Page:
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New research could help understand how caffeine consumption affects the brain and body

Experiments on human neuron cells may explain caffeine’s effects on disease risk, memory, and alertness  

11 September 2017 – New research has investigated caffeine’s effect on neurons at dose levels comparable with normal consumption habits. The study is a timely exploration of the cellular processes that may help explain caffeine’s many physiological effects, such as increasing alertness1,2, and potential ability to reduce risk of neurodegenerative diseases3-7.

Researchers from Sweden, Finland, the UK and Japan conducted the first study of caffeine-induced perturbation of gene expression changes in a human neuronal cell model – the closest model of the human central nervous system. Their paper, ‘Acute doses of caffeine shift nervous system cell expression profiles toward promotion of neuronal projection growth’8, is now online ahead of print in Scientific Reports.

The study results showed that caffeine promotes neuronal connections, providing possible mechanistic insights into caffeine’s enhancing effects on memory and cognition.

The researchers stimulated neurons with normal consumption levels of caffeine (3 μM and 10 μM), over periods of 1, 3 and 9 hours. The results showed dosage-dependent activation of immediate early genes after 1 hour. Immediate early genes are genes that respond rapidly – often within minutes – to cellular stimuli. Some of these genes are linked to the immune system, and others are linked to learning and memory.

The experiment revealed that caffeine upregulated some neuronal processes, and downregulated others. Upregulation ‘boosts’ the signal to a cell, much like boosting radio signal to ensure the message is delivered. Downregulation reduces the signal to the cell. A cell will receive signals from various sources – such as the immune and nervous systems – that tell it what to do.

The study identified novel genes that respond to caffeine stimulation and suggests potential mechanisms for the effects of caffeine on neuronal cells.

Caffeine was found to downregulate immune system processes and upregulate neuronal projection development processes (which are linked to memory and other neuronal connectivity). Overall, more genes were downregulated than upregulated by caffeine, but the higher the caffeine dose in the experiment, the more immediate early genes were activated.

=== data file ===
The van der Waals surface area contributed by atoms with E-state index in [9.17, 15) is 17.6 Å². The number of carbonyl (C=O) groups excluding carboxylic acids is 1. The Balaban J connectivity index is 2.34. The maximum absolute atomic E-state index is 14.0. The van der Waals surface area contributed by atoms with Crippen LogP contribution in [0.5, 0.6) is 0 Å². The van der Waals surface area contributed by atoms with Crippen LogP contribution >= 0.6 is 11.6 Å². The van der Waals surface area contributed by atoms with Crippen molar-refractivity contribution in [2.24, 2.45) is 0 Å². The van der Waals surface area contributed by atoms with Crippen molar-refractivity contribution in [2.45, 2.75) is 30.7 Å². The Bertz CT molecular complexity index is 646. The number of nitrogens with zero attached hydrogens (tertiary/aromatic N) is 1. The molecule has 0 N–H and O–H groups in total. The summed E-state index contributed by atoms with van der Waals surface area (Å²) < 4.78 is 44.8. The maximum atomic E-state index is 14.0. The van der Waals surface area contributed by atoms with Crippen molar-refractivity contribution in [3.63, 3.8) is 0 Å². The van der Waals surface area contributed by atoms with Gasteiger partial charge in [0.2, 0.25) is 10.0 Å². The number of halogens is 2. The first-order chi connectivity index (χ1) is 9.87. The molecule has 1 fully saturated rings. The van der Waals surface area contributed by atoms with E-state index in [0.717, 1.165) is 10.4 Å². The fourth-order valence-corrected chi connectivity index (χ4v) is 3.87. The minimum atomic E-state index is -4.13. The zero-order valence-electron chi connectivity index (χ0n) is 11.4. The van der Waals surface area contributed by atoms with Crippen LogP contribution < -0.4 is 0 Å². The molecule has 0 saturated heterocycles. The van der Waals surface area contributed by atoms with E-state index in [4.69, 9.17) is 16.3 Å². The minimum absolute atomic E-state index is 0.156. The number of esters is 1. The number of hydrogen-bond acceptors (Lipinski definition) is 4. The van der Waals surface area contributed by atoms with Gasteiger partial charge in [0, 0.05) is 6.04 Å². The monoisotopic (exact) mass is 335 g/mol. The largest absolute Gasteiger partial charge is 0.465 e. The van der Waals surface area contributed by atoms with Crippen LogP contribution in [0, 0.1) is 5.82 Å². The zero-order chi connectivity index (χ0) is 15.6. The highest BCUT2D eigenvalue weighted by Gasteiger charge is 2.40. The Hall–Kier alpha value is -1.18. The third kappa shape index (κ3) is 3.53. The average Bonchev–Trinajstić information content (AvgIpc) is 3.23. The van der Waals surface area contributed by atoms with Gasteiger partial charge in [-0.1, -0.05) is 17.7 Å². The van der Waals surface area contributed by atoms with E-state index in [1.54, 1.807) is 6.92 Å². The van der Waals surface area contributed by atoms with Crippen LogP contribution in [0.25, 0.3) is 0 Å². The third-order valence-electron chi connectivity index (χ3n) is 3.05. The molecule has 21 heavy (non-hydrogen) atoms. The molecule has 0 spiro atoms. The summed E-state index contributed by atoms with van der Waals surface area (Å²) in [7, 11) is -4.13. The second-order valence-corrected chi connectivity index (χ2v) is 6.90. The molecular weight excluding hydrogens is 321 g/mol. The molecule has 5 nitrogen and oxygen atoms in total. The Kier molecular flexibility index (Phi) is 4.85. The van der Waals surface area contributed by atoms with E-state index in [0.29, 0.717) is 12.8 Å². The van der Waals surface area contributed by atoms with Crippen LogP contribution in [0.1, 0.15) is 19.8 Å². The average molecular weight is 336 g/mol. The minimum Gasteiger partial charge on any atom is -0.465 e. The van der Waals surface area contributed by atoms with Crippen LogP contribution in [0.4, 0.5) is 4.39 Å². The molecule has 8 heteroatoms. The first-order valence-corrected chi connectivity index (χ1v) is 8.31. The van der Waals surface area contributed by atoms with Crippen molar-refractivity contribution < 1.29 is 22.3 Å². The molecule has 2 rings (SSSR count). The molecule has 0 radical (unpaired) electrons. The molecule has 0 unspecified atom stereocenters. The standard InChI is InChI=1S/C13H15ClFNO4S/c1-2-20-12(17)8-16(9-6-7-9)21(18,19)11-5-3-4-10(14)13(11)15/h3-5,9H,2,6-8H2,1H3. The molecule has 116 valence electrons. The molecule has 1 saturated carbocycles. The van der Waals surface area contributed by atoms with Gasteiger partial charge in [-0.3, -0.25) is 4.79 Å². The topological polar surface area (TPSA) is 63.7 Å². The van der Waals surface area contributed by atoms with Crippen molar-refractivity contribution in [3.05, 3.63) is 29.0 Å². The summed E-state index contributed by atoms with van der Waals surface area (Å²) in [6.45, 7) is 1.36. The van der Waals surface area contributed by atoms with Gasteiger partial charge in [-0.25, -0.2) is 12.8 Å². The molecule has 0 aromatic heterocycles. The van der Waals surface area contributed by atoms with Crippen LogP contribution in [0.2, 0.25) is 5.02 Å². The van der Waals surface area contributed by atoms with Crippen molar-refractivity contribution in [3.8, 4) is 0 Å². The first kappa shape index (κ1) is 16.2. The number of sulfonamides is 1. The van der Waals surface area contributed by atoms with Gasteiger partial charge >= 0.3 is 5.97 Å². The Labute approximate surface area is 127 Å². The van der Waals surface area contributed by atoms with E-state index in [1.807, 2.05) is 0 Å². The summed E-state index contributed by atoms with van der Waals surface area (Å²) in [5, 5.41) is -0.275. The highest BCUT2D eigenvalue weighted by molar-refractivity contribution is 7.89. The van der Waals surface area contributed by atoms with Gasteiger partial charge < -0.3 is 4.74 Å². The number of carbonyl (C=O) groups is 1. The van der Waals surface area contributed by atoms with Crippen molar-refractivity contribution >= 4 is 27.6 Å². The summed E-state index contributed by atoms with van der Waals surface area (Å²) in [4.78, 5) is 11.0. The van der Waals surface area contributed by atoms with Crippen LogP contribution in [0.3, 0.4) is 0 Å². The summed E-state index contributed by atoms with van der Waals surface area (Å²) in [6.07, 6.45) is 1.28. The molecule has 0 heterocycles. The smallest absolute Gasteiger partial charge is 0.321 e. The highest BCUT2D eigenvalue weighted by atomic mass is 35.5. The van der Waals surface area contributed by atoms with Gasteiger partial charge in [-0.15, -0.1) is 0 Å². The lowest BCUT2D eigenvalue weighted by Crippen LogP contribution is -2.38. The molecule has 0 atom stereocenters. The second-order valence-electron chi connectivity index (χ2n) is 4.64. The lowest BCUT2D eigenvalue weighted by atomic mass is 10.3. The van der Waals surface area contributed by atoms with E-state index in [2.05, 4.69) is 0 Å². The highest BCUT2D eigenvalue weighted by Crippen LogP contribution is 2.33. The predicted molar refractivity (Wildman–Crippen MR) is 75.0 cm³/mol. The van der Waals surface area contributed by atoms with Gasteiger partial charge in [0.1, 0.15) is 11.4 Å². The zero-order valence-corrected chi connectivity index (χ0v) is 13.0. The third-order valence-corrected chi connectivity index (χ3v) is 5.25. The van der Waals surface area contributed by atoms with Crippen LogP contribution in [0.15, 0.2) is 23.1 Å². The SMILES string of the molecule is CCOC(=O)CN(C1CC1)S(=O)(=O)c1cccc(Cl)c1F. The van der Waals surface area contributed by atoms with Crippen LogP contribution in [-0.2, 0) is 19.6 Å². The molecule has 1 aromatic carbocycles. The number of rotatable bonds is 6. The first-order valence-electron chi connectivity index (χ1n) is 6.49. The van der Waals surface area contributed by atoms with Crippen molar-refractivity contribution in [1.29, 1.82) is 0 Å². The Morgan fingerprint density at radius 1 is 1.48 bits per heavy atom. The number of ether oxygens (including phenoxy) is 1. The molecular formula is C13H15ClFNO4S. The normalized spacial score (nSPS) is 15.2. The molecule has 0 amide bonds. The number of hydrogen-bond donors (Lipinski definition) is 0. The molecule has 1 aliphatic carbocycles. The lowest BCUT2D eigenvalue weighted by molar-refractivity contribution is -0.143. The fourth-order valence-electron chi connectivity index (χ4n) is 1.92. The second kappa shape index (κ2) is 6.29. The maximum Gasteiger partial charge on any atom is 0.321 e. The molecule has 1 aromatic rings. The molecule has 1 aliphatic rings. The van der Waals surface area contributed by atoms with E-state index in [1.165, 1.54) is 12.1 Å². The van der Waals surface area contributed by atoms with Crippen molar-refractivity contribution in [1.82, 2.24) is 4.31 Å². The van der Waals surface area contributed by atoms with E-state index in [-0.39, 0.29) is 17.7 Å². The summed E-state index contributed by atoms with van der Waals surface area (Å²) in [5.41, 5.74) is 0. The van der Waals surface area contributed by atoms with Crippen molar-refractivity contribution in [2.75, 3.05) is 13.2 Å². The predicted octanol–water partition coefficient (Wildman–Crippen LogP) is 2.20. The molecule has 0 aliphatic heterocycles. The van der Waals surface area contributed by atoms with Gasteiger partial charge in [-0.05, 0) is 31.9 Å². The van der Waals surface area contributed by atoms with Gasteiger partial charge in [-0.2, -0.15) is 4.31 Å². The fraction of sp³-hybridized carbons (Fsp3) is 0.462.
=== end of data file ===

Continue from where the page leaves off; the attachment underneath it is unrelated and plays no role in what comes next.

Professor Juha Kere of the Karolinska Institutet, Sweden, and one of the paper’s authors, said: “The caffeine in coffee is one of the most widely-consumed psychoactive substances in the world, but we know relatively little about how it affects neurons and their cellular function. Learning more about how caffeine affects our bodies at this level could help explain why coffee and caffeine seem to reduce risk of certain diseases, and improve memory and cognition.”

Professor Kere continued: “For example, our research shows that inhibition on neuronal connectivity is downregulated by normal levels of caffeine – similar levels to what you might drink in a day. This might well help understanding in part why coffee has been suggested to improve memory and protect against memory loss in the elderly.”

-ENDS-

Notes to editors

  • The paper ‘Acute doses of caffeine shift nervous system cell expression profiles toward promotion of neuronal projection growth’ can be read online: www.nature.com/articles/s41598-017-11574-6
  • This paper was funded in part by ISIC but this has not in any way affected the production or content of the research. The authors have declared no conflict of interest.

References

  1. Lorist M.M. and Tops M. (2003) Caffeine, fatigue, and cognition. Brain Cogn, 53(1):82-94.
  2. Lazarus M. et al. (2011) Arousal effect of caffeine depends on adenosine A2A receptors in the shell of the nucleus accumbens. J. Neurosci, 31(27):10067-75.
  3. Quintana J.L.B et al. (2007) Alzheimer’s disease and coffee: a quantitative review. Neurol. Res, 29(1):91-5.
  4. Santos C. et al. (2010) Caffeine intake and dementia: systematic review and meta-analysis. J. Alzheimers. Dis, 20 Suppl 1:S187-204.
  5. Fredholm B.B. et al. (1999) Actions of Caffeine in the Brain with Special Reference to Factors That Contribute to Its Widespread Use. Pharmacol. Rev, 51(1):83-133.
  6. Costa J. et al. (2010) Caffeine exposure and the risk of Parkinson’s disease: a systematic review and meta-analysis of observational studies. J. Alzheimers. Dis, 20 Suppl 1:S221-38.
  7. Qi H. and Li S. (2014) Dose-response meta-analysis on coffee, tea and caffeine consumption with risk of Parkinson’s disease. Geriatr. Gerontol. Int, 14(2):430-9.
  8. Yu N. et al. (2017) Acute doses of caffeine shift nervous system cell expression profiles toward promotion of neuronal projection growth. Sci. Rep, published online ahead of print.

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